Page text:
GOES-16 Day Cloud Phase Distinction RGB Basics

One of the many exciting recent products to come out of the development and implementation of the GOES-16 satellite is that of RGB imagery, where multiple channels are used and colored using the red, green and blue (RGB) color spectra to identify a variety of meteorological features of interest.  One of the products, available at the University of Wisconsin – Madison’s Department of Atmospheric and Oceanic Sciences “weather” webpage, is the “Day Cloud Phase distinction RGB” imagery.  We will have more posts in the future focusing on applications of such imagery, but for this post we will focus on the basics.

An example image is shown below (link: https://whirlwind.aos.wisc.edu/~wxp/goes16/multi_day_cloud_phase_rgb/conus/latest_conus_1.jpg).

The use of the RGB color scheme aids in the identification of other subtle features as well; the table below summarizes some applications of this product (see link for more details about how to use this product: http://rammb.cira.colostate.edu/training/visit/quick_guides/Day_Cloud_Phase_Distinction.pdf).  The red color corresponds to an IR band, and this represents emitted radiation from surfaces and cloud tops towards the satellite.  The green and blue bands are within the visible spectrum, and this represents radiation reflected off of surfaces back to the satellite.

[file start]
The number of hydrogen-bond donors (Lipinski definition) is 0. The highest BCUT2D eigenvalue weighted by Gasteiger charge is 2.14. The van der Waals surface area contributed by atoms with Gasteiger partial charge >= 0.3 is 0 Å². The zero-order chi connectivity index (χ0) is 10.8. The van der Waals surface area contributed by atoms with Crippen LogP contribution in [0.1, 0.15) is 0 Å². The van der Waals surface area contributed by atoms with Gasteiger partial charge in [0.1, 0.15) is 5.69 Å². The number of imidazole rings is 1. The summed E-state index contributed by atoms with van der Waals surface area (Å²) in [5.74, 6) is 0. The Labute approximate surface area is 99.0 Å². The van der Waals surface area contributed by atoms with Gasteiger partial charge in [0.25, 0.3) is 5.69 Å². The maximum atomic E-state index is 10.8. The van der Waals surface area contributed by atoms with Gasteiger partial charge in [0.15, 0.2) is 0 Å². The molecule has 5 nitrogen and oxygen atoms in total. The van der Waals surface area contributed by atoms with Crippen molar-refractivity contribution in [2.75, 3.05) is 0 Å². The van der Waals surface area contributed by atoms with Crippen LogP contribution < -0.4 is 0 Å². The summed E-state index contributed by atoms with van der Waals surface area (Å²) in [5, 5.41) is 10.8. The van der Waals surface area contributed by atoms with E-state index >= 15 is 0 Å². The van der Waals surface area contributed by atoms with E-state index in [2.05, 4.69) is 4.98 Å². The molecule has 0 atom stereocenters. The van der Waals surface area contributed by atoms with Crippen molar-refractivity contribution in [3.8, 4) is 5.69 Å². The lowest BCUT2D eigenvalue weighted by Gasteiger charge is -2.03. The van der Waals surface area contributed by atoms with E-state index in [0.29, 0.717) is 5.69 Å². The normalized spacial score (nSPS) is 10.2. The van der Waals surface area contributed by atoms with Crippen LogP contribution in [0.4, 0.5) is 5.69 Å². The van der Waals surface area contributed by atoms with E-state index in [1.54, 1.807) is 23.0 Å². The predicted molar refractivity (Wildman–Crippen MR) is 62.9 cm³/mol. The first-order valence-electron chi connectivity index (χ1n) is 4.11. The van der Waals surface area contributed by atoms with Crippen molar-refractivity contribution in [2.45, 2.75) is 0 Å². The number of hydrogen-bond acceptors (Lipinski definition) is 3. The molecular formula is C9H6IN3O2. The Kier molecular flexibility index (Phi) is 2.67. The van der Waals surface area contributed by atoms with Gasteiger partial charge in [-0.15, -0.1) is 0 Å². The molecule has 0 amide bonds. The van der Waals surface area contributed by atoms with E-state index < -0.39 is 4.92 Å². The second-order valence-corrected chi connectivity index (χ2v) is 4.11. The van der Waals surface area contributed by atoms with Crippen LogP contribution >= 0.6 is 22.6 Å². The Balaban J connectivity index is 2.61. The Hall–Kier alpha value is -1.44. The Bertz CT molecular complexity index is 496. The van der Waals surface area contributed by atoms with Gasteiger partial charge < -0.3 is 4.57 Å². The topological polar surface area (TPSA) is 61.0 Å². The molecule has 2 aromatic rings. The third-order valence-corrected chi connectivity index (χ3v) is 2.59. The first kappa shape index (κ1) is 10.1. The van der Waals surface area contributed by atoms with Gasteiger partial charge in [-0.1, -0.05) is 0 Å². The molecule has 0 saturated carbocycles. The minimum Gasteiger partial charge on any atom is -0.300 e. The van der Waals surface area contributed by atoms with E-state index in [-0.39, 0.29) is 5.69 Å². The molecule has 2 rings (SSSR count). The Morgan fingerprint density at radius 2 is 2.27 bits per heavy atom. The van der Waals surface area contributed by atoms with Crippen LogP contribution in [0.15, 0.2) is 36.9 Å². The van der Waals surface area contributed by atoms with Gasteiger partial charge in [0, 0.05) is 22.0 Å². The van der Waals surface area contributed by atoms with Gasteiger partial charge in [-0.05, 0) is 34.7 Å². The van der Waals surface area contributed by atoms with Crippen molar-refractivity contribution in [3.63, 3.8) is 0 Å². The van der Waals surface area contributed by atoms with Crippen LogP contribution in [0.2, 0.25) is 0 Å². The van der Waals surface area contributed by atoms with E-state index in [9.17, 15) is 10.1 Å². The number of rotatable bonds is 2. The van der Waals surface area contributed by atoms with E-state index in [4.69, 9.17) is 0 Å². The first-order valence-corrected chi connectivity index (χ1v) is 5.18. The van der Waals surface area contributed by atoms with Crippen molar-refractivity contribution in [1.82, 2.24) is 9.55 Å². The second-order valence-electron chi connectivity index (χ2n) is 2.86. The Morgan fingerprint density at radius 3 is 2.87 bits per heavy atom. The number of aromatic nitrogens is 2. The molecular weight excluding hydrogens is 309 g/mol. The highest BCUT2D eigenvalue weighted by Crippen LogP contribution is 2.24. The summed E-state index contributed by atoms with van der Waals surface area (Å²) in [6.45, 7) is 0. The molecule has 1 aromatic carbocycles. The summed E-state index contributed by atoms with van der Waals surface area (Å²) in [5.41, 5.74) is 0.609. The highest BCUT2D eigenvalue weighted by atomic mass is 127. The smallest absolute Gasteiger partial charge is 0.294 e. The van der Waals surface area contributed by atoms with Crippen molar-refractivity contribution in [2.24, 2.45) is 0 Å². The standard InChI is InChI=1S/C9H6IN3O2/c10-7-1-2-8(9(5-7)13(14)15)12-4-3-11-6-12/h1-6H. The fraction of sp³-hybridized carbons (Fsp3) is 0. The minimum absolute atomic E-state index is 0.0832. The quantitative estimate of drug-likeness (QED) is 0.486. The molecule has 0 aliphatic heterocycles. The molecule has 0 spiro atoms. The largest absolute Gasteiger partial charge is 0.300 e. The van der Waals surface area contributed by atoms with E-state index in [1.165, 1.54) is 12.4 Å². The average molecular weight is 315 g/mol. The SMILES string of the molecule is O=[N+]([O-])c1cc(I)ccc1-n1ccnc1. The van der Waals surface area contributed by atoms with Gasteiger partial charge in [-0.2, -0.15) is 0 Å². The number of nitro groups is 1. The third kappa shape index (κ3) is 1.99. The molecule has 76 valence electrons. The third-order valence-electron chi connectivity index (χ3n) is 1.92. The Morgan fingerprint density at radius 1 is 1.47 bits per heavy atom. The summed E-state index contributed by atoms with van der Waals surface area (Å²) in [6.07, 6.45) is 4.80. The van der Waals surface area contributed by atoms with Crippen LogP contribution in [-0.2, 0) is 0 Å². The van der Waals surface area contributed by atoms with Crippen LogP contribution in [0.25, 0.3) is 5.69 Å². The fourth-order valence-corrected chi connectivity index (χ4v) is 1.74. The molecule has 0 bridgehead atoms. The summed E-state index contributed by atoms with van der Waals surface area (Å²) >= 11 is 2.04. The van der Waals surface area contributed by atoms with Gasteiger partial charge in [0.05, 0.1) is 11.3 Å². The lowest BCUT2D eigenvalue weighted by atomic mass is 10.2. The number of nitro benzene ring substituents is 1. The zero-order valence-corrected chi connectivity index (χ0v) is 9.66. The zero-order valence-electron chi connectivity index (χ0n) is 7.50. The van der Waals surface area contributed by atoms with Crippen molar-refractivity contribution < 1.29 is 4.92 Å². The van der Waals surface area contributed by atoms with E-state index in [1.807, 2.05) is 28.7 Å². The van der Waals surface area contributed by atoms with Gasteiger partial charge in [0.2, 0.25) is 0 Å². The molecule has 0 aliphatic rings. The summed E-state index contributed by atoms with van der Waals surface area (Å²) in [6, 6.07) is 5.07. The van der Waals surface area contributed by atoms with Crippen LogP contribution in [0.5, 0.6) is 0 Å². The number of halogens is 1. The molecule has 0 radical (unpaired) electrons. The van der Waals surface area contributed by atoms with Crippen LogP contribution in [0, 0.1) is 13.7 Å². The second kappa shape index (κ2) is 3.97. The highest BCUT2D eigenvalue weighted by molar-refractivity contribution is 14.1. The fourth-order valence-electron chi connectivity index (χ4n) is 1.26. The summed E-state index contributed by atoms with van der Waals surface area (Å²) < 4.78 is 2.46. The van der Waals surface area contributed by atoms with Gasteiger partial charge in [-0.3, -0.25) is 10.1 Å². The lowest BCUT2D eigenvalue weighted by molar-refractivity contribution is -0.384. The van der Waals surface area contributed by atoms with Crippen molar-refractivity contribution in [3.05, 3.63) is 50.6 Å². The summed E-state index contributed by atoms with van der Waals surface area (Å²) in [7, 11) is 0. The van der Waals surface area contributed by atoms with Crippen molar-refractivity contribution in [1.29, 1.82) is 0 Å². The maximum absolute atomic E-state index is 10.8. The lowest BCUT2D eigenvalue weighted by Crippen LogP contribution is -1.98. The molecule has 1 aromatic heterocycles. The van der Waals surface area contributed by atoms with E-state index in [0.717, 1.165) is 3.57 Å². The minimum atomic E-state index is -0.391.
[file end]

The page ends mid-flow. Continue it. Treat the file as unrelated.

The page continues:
With respect to the cloud tops in the image above, the deepest cloud structures (those associated with the strongest vertical motions) are red in color, representing cold cloud tops.  These cloud tops are comprised of ice particles; some examples include the remnant MCS over eastern Iowa, northern Illinois and southern Wisconsin (see radar reflectivity below; source: http://tempest.aos.wisc.edu/radar/us3comp.gif) as well as the tropical convection west of Mexico.  The green colors over cloud tops in the image above reflect (no pun intended) cloud tops primarily of lower cloud structures associated with moderate precipitation.  This can be seen in association with some of the convective activity over southern Louisiana.  The blue colors represent radiation reflected off of land and clouds very low in the troposphere (those made up primarily of liquid water particles); note how blue the land looks over the contiguous U.S.

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Welcome to the EAS 4460: Satellite and Radar Meteorology blog page!  Throughout the course, students will be posting commentary about interesting satellite and radar imagery that they observe or research with respect to weather events of interest throughout the semester.  Classmates and visitors will be allowed to provide constructive commentary about any posts created.

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